Better Late Than Never
Wild finally get Winter Classic
Wild finally get Winter Classic
The word “finally” seems like an understatement, while also checking in to the cliché column.
Thirteen years after the inaugural Winter Classic. Five years after Minnesota hosted a Stadium Series game. The Minnesota Wild finally have their chance to host the Winter Classic. The game is set for New Year’s Day 2021 at Target Field, the home of the Minnesota Twins.
Wild forward Zach Parise said the game’s arrival – which will be the 31st NHL outdoor contest – is “a little overdue.”
“You see warm-weather climates getting the game, and you’re thinking, ‘Why are we not getting one? Why haven’t we gotten one yet?’” Parise said.
The news officially broke on New Year’s Day, when NHL commissioner Gary Bettman made the announcement during this year’s Winter Classic between Nashville and Dallas at the Cotton Bowl in Texas. In a fitting backdrop to the news, the Wild hosted their annual, open-to-the-public outdoor practice Thursday morning at the Recreation Outdoor Center (ROC) in St. Louis Park.
“It’s pretty interesting timing,” said Wild coach Bruce Boudreau. “It’s a great excitement-builder.”
So, what took so long for the Winter Classic to come to the place that dubs itself the State of Hockey?
Wild President Matt Majka noted, “going back in time,” that the NHL wanted the Wild to be a better hockey team and a playoff team with some star power. Those boxes have been checked, he said.
“We’ve been lobbying the NHL for a long time for this marquee game, the biggest game in the NHL annually,” Matt Majka said. “They’ve always said that this market is deserving and our fans are deserving.
“We have been surprised at how long it took to come to the State of Hockey. But all of that’s behind us now.”
The big event will also coincide with the Wild’s 20th anniversary season, “so maybe it’s a good thing that we waited this long,” Majka said.
The Wild’s opponent for the big game is still a mystery. That announcement likely has a “weeks” timeline attached to it, according to Majka. The league is looking at a few factors, including a rivalry opponent, a solid national draw and an opponent whose fans will travel well. Some of the speculation/hopes floating around on social media from fans have been Colorado, St. Louis, Chicago or Winnipeg.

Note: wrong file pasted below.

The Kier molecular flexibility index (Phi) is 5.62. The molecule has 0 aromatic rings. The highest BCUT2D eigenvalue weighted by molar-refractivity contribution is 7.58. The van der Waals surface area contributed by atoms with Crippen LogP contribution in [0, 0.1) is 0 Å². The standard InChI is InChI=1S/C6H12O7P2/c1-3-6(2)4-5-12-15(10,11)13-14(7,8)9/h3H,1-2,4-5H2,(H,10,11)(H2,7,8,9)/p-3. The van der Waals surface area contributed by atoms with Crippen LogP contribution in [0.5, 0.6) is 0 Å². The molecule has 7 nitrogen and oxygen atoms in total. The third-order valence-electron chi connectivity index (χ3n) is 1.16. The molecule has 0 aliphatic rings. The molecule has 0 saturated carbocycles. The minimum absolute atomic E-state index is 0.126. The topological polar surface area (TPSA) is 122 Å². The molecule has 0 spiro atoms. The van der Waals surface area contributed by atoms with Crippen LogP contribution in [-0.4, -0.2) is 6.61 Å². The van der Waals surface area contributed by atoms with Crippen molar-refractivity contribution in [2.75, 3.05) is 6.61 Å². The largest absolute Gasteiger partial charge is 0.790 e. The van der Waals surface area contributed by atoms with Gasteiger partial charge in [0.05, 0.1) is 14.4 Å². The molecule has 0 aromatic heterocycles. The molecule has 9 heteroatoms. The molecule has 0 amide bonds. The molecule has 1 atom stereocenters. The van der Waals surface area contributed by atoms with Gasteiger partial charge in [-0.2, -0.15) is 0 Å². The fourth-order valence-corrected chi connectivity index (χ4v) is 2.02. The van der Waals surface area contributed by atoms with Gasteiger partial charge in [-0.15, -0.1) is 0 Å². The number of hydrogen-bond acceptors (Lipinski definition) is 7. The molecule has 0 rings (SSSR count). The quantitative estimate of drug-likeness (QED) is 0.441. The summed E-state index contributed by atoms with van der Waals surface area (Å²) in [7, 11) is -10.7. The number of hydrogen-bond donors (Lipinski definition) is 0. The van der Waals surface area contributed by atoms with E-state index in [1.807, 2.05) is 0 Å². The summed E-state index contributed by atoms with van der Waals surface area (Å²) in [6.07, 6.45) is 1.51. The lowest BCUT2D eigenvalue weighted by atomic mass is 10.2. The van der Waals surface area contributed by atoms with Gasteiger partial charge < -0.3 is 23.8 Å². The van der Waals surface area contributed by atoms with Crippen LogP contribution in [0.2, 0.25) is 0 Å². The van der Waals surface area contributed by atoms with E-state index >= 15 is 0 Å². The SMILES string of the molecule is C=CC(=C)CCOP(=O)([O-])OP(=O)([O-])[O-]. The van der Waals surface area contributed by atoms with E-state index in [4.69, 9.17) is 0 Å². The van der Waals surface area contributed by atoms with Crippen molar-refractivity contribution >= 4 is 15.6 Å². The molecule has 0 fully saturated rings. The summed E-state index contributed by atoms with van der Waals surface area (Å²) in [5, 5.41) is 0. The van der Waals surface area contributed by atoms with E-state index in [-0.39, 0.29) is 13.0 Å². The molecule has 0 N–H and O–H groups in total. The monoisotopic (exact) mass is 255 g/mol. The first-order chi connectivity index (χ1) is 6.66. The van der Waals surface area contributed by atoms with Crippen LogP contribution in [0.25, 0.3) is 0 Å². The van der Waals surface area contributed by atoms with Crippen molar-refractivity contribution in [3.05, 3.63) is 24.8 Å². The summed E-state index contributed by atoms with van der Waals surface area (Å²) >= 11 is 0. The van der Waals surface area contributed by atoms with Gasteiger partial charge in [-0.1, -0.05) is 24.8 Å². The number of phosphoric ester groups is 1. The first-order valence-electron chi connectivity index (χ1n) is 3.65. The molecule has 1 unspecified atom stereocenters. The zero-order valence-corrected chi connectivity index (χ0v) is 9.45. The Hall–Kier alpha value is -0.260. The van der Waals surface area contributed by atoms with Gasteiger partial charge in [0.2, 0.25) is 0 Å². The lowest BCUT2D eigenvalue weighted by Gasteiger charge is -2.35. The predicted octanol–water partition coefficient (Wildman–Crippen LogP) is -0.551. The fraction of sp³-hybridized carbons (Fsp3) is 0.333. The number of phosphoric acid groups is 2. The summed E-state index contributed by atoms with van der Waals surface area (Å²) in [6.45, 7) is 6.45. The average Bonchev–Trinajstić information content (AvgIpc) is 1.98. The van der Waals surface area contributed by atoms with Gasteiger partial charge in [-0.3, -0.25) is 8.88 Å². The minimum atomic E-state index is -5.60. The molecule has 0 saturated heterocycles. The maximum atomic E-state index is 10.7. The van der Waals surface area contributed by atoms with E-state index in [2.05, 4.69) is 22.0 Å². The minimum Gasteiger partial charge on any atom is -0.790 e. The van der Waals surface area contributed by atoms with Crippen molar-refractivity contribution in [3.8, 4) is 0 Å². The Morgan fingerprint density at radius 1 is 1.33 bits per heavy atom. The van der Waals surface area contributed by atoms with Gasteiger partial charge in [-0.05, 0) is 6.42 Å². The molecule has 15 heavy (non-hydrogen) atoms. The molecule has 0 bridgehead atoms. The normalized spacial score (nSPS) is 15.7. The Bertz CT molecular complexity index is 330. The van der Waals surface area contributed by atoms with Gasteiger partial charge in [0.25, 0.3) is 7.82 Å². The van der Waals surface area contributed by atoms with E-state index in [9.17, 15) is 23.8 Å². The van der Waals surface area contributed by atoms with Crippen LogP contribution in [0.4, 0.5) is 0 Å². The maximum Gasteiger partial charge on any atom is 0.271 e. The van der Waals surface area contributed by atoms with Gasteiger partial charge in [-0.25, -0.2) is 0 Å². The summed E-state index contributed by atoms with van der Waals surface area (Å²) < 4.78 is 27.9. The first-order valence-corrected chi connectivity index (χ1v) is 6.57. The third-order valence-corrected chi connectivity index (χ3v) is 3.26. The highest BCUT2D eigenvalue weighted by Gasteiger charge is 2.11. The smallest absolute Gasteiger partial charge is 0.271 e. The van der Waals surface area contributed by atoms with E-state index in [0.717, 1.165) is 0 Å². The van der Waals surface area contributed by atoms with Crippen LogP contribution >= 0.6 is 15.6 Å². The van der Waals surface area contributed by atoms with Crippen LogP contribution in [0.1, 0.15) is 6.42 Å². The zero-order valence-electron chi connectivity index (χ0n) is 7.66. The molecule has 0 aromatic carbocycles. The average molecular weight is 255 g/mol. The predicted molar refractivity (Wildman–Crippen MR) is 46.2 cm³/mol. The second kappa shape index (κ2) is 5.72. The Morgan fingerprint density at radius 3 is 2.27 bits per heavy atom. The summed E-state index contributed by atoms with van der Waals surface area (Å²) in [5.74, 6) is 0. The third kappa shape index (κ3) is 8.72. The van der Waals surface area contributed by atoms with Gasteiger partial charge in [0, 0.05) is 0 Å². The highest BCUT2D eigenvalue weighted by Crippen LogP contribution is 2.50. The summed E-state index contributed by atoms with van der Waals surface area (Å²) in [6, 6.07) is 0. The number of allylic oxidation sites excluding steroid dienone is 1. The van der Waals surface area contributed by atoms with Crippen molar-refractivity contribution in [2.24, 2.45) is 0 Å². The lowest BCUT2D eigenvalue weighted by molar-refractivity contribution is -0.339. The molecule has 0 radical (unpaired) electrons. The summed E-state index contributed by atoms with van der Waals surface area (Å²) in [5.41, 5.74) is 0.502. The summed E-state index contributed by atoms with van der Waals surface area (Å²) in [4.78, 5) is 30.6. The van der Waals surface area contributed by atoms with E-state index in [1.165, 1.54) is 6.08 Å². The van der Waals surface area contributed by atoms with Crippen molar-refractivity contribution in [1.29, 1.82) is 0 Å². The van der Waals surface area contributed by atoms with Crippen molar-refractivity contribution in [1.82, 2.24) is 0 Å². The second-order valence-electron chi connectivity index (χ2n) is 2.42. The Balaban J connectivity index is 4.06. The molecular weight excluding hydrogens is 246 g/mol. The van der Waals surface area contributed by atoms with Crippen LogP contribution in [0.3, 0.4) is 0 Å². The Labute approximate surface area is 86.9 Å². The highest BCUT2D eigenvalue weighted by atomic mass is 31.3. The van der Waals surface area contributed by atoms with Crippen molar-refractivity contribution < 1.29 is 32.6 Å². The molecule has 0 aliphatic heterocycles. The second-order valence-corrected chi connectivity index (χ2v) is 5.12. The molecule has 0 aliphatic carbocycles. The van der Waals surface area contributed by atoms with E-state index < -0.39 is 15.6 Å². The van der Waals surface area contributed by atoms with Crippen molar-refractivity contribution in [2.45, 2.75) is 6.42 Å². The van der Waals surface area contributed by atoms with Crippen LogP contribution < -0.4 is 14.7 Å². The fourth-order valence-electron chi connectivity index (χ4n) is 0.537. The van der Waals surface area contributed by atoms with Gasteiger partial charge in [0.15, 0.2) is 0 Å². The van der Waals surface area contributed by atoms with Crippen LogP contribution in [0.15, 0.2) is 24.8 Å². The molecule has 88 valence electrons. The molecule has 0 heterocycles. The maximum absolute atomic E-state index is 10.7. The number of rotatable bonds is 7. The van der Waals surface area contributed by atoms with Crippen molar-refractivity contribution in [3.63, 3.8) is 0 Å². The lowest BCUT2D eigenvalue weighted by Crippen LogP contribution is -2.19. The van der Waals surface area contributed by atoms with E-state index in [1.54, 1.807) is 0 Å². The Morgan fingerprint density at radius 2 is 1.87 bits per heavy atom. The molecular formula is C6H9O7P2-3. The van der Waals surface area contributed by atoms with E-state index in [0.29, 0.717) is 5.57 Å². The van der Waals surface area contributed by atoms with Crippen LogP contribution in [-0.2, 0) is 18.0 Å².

In 2016 for the Stadium Series, the Wild hosted the Chicago Blackhawks, who’ve played in multiple Winter Classics, at TCF Bank Stadium on the University of Minnesota campus. The Wild won that game 6-1 in front of a paid crowd of 50,426. Only seven Wild players who skated in that game are still on Minnesota’s roster: Devan Dubnyk, Matt Dumba, Mikko Koivu, Parise, Jared Spurgeon, Ryan Suter and Jason Zucker. Dumba is the only one to register a point in that Stadium Series game, scoring the game’s first goal.
Suter reflected on what that experience was like.
“You walk out there and see all the fans cheering loud,” Suter said. “It’s something I’ll never forget, and I’m sure this is going to be just as special.”
Next year’s outdoor game will be a new experience for much of the Wild’s roster, including veteran Eric Staal. The 35-year-old, who signed with the Wild in the summer of 2016 as a free agent, has never suited up for a Stadium Series or Winter Classic. He’ll finally get to have this hockey feat in common with his brothers.
“They’ve had nothing but positive experiences to say about it,” Staal said. “Pretty cool experience and something that was definitely on my radar of wanting to do before playing this game, and hopefully I get the opportunity next year to do it at Target Field.”
The Winter Classic will house about 40,000 fans, though the final number will depend on where exactly the rink is configured on the field. Other MLB stadiums have hosted outdoor NHL games, too, including Wrigley Field, Fenway Park, Dodger Stadium, Yankee Stadium and Citi Field.
As Twins President & CEO Dave St. Peter acknowledged, Target Field wasn’t a venue built to host hockey in January, so the team will fully winterize the building in preparation. That includes making sure there’s running water for restrooms and fully operational concession stands throughout the park.
“That’s a commitment for us,” St. Peter said. “It was something that was necessary to host this event, and from our perspective, we thought it was worth it.”
Of course, being in Minnesota, Target Field was also built for days “when the weather would be less than perfect,” St. Peter said. He added that the Target Field has more radiant heat than any ballpark in Major League Baseball with more interior spaces than most other parks, too.
Boudreau, who coached the Washington Capitals to a 3-1 victory over the Pittsburgh Penguins at Heinz Field in the 2011 Winter Classic, called the whole experience one of the best of his life. It was everything beyond the game itself that he really enjoyed, like the HBO TV special and the fans lined up along the streets as the team bus traveled from the hotel to the field.
Seeing all those fans along the way – either booing or cheering the Capitals bus – was a cool and memorable sight for Boudreau.
“I think that the state of Minnesota, the cities of Minneapolis and St. Paul and all the other little towns in between here, are going to put on quite a show for the national audience because I think people know this is the state of hockey,” Boudreau said. “They’ll go out and prove how much our people love hockey in this area.”